Examples of Derby Knots

I visited Derby in 2007. In the Derby Museum and Art Gallery, there are lovely examples of Celtic knots on St Alkmund's Sarcophagus. Alkmund or Ealmund was son of Alcred, king of Northumbria, who was deposed by his rival, Eardwulf, in 774. Alkmund fled south to Mercia, but was murdered on the orders of Eardwulf. Mercia promoted the cult of Alkmund, perhaps as a gesture to their enemies, Northumbria. A ninth century list of saints says "St Ealhmund rests in the minster called Northworthy beside the river Derwent." Another text says "the place called Northworthy, but in the Danish language, Derby." The sarcophagus is made of stone, and empty. There is only a bit of the lid left.The outside is covered with different Celtic knot designs. These look regular, but there are oddities in them! There is a plan of the coffin, right, to show where the different patterns are. The head (or possibly the foot) of the sarcophagus is set into a wall, so I couldn't see if it had any patterns on it.

This is at the bottom of the sarcophagus (or possibly the head). The pattern looks symmetrical, but there are loose ends on the left and not on the right. This makes the righthand side a little empty. This isn't noticeable in the original. Perhaps the carver ran out of room on the left, so altered the pattern and cheated the angles to make them fit. The coloured version shows that it has two closed loops and one with two ends.

This pattern runs along the left side. There are 18 roundels, but they are not all the same. The bottom right and bottom left have their own patterns. I'm not quite sure why, since I managed to make a perfectly good design with them the same before I noticed the difference! There is only one thread, with two ends. Again, I don't know why, since it would be easy to join them into a loop. The coloured version changes the colour every time the thread is at one end or the other, so you can see how the knots interconnect.

This pattern runs along the right side. There are 10 knots joined at top and bottom. The first top knots are not only a different pattern from the others, but are looser. If you look at the coloured version, you can see they both have a loop which is connected with threads on either side. This means that the start is a disconnected thread. The other one joins with the rest of the pattern. The rest of the pattern is all one thread, but I have changed the colours four times so you can see how the knots are connected. Most of them have a pointed part which points either to the left or the right. There doesn't seem to be any logic in this. Perhaps the carver started by having them facing all to the left, then decided to try it the other way once, then saw it could do them in pairs. The last knot is a simpler plait. This panel is the same size as the one above. I am trying to give the logical layout of the knots rather than an accurate representation of the curves and angles and scale of the original.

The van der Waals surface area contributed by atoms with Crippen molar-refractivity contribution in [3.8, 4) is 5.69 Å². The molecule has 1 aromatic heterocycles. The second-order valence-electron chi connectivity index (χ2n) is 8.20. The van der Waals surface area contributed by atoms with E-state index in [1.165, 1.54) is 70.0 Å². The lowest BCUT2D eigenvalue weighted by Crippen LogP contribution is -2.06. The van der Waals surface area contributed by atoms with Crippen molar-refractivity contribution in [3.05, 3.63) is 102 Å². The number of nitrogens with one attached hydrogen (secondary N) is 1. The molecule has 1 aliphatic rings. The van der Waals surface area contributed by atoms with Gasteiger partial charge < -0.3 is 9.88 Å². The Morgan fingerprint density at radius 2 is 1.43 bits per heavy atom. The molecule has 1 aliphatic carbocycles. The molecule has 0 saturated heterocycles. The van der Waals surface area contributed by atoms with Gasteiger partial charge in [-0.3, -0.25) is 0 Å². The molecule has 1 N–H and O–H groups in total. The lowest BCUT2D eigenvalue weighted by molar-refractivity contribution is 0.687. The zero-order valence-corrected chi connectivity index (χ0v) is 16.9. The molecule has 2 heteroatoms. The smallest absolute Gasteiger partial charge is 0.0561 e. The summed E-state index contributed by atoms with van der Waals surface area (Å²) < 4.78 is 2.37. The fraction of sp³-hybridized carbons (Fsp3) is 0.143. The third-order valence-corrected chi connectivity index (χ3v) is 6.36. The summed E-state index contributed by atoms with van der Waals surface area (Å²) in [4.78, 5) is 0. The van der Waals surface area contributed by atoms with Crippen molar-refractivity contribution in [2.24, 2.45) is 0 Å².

This pattern is on the left corner. It is worn at the top, but seems a pair of regular patterns of knots. Each pattern uses a single thread, but I have coloured each in two colours, to show how the simple thread running through one knot becomes the complicated knot in the next.

This pattern is on the right corner. In the left hand pattern, there seems to be a loose end half way up. It is hard to see where it is, since the carving isn't that clear at that point. There are also loose ends at the top and one at the bottom. It seems quite irregular. There are two threads, which are shown in the coloured version. The righthand pattern is regular, with a neat knot at the bottom to round it off. It is similar to the patterns on the left corner, and I have coloured it similarly, apart from the bottom knot. It has a single thread. Both these patterns should be the same length, but I am giving a regular version rather than the smooth, flowing line of the original.

There is a small bit left of the sarcophagus' cover, above the left corner. Here is some of the pattern on it. The rest is a little hard to make out. The left pattern is the usual regular knot. There is a trefoil in the middle, which is right on the corner. Then there is a more complicated knot on the right. Since they haven't bothered to finish off the ends, there seem to be more than one thread, but this is hard to make out with a fragmentary pattern.

Return to Knots index.

© Jo Edkins 2007